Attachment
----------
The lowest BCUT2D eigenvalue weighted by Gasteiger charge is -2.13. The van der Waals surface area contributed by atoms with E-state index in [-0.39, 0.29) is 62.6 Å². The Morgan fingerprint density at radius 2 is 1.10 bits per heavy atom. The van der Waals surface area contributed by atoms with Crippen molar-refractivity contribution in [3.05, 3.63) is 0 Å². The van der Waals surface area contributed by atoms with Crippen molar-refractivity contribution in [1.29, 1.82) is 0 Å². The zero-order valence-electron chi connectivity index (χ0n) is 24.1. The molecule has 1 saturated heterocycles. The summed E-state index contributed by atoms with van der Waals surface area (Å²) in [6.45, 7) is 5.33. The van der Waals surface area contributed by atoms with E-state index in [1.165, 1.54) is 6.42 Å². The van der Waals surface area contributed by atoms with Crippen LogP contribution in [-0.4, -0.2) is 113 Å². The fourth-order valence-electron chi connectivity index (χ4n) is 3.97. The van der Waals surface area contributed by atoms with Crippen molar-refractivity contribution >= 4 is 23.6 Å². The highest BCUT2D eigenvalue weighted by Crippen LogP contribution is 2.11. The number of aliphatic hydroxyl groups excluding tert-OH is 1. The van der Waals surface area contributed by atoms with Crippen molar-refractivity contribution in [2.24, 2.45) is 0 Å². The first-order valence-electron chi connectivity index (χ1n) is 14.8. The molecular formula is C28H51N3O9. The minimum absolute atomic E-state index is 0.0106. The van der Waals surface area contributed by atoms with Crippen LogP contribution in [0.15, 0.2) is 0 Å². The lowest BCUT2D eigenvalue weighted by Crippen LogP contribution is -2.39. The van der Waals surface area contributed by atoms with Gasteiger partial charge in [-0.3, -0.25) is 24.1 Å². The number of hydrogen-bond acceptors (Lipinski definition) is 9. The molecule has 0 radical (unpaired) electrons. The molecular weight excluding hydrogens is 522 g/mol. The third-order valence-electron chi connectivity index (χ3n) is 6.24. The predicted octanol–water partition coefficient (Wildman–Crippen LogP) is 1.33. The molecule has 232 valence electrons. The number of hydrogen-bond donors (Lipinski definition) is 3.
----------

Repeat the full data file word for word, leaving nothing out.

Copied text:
The lowest BCUT2D eigenvalue weighted by Gasteiger charge is -2.13. The van der Waals surface area contributed by atoms with E-state index in [-0.39, 0.29) is 62.6 Å². The Morgan fingerprint density at radius 2 is 1.10 bits per heavy atom. The van der Waals surface area contributed by atoms with Crippen molar-refractivity contribution in [3.05, 3.63) is 0 Å². The van der Waals surface area contributed by atoms with Crippen molar-refractivity contribution in [1.29, 1.82) is 0 Å². The zero-order valence-electron chi connectivity index (χ0n) is 24.1. The molecule has 1 saturated heterocycles. The summed E-state index contributed by atoms with van der Waals surface area (Å²) in [6.45, 7) is 5.33. The van der Waals surface area contributed by atoms with E-state index in [1.165, 1.54) is 6.42 Å². The van der Waals surface area contributed by atoms with Crippen LogP contribution in [-0.4, -0.2) is 113 Å². The fourth-order valence-electron chi connectivity index (χ4n) is 3.97. The van der Waals surface area contributed by atoms with Crippen molar-refractivity contribution >= 4 is 23.6 Å². The highest BCUT2D eigenvalue weighted by Crippen LogP contribution is 2.11. The number of aliphatic hydroxyl groups excluding tert-OH is 1. The van der Waals surface area contributed by atoms with Crippen molar-refractivity contribution in [2.24, 2.45) is 0 Å². The first-order valence-electron chi connectivity index (χ1n) is 14.8. The molecular formula is C28H51N3O9. The minimum absolute atomic E-state index is 0.0106. The van der Waals surface area contributed by atoms with Crippen LogP contribution in [0.15, 0.2) is 0 Å². The lowest BCUT2D eigenvalue weighted by Crippen LogP contribution is -2.39. The van der Waals surface area contributed by atoms with Gasteiger partial charge in [-0.3, -0.25) is 24.1 Å². The number of hydrogen-bond acceptors (Lipinski definition) is 9. The molecule has 0 radical (unpaired) electrons. The molecular weight excluding hydrogens is 522 g/mol. The third-order valence-electron chi connectivity index (χ3n) is 6.24. The predicted octanol–water partition coefficient (Wildman–Crippen LogP) is 1.33. The molecule has 232 valence electrons. The number of hydrogen-bond donors (Lipinski definition) is 3.